Guardianship Vs. Stepparent Adoption

Many individuals mistake stepparent adoption with guardianship. These are two different procedures. Guardianship means that the court has ordered someone, who is not the child’s parent to live with the child and make decisions on behalf of the child. However, the biological parents still have the parental rights and can ask to visit the child. A guardianship can be terminated by the court if the parents are able to prove that they are fit to take care of the child. Conversely, when it comes to a stepparent adoption, the parental rights of the other biological parent are permanently terminated.

Contact San Diego Family Law Attorney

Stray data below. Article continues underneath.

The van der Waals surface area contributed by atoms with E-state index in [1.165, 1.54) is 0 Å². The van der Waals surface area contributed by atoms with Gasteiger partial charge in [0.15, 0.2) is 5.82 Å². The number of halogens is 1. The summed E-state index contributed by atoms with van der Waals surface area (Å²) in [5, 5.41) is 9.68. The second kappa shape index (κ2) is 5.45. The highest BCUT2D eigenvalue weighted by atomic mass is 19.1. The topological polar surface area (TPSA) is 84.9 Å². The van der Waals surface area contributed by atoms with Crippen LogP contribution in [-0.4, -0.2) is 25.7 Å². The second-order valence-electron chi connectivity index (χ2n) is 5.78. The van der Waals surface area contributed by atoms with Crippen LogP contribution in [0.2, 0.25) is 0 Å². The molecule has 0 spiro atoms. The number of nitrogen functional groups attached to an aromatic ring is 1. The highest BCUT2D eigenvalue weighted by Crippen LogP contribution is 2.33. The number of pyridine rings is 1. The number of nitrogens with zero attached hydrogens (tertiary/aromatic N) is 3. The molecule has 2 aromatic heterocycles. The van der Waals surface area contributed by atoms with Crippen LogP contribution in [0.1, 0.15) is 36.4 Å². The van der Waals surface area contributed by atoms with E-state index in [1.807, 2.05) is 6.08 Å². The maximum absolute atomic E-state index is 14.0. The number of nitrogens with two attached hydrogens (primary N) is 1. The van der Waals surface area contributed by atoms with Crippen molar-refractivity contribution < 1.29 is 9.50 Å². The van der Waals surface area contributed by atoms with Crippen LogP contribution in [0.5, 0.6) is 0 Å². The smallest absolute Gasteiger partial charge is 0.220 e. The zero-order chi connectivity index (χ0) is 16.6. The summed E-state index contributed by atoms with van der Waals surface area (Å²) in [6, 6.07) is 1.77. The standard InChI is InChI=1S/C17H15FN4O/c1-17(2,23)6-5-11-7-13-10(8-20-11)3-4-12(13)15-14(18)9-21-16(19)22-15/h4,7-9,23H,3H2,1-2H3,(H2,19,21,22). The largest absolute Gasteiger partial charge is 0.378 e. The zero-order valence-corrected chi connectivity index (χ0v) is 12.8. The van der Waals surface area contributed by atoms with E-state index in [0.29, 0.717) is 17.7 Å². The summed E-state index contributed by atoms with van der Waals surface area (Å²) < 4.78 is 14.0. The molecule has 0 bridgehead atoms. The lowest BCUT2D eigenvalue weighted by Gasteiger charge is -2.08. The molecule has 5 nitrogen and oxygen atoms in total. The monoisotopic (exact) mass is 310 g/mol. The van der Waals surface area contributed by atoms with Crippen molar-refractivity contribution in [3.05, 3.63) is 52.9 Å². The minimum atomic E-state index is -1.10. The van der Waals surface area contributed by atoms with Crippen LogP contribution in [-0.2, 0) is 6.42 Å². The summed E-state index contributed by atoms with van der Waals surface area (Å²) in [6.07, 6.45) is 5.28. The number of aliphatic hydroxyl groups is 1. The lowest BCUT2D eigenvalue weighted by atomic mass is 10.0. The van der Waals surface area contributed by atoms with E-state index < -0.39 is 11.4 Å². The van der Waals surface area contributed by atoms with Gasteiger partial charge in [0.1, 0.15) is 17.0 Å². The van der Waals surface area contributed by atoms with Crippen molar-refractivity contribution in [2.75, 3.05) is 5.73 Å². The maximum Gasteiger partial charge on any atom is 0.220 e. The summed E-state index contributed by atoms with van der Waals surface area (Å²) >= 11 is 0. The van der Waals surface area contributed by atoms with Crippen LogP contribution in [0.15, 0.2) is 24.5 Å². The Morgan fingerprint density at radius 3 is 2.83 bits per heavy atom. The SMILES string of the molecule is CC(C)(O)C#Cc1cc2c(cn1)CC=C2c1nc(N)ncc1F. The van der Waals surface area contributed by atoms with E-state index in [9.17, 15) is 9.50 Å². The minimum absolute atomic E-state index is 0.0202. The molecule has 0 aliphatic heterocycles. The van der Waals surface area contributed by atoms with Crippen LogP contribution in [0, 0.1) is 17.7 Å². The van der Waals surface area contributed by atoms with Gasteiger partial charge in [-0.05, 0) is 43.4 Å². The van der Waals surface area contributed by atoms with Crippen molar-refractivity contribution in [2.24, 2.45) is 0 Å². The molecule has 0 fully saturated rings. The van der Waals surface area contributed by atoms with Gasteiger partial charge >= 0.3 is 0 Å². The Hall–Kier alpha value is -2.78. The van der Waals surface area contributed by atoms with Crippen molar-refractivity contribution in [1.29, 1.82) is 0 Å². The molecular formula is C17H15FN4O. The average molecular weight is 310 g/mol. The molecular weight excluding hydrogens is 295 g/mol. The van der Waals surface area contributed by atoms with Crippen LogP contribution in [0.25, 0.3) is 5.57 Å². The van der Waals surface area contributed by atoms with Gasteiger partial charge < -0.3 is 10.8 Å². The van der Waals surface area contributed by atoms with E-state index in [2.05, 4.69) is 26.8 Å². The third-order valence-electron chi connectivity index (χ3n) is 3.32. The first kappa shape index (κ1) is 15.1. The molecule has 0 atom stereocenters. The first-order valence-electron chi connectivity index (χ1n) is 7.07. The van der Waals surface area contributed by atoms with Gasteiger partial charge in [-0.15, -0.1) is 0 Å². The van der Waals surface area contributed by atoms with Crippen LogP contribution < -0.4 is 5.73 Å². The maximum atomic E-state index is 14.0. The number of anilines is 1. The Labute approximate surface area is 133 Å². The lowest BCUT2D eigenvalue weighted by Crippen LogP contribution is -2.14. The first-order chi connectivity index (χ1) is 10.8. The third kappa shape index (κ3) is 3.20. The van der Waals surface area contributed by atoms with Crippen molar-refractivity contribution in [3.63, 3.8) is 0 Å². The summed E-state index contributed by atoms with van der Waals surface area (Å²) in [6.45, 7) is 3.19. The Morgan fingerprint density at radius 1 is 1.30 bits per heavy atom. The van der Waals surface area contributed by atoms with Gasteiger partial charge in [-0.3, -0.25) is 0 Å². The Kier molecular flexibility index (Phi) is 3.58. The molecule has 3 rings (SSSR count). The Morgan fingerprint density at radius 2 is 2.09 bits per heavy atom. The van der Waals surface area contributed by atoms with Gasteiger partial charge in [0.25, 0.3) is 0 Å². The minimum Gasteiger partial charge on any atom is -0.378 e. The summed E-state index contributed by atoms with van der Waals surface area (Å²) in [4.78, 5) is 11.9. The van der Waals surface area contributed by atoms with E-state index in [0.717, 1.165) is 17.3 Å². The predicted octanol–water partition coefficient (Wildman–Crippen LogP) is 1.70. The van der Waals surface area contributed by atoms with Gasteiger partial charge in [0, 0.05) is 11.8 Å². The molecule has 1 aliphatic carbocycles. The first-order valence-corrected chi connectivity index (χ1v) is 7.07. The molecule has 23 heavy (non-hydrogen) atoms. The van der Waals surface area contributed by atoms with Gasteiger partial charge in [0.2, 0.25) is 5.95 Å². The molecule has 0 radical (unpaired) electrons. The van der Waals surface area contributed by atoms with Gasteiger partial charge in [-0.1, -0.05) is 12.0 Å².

If you’ve developed a strong bond with your stepchild and would like to become his or her legal parent, it’s crucial that you retain the services of an experienced stepparent adoption attorney to assist you through every step of this complex process. At San Diego Family Law Attorney, our lawyers will take time to listen and understand your priorities for the case. We’ll also help you understand all your rights and options as well as the law that guides stepparent adoptions. It’s worth noting that the adoption will have effects on the current child custody and support arrangements, and we will fully educate you on all possible implications to ensure you’re fully aware of what you will be getting into. Contact our offices today at 619-610-7425 for a free consultation and to learn more about how we can help.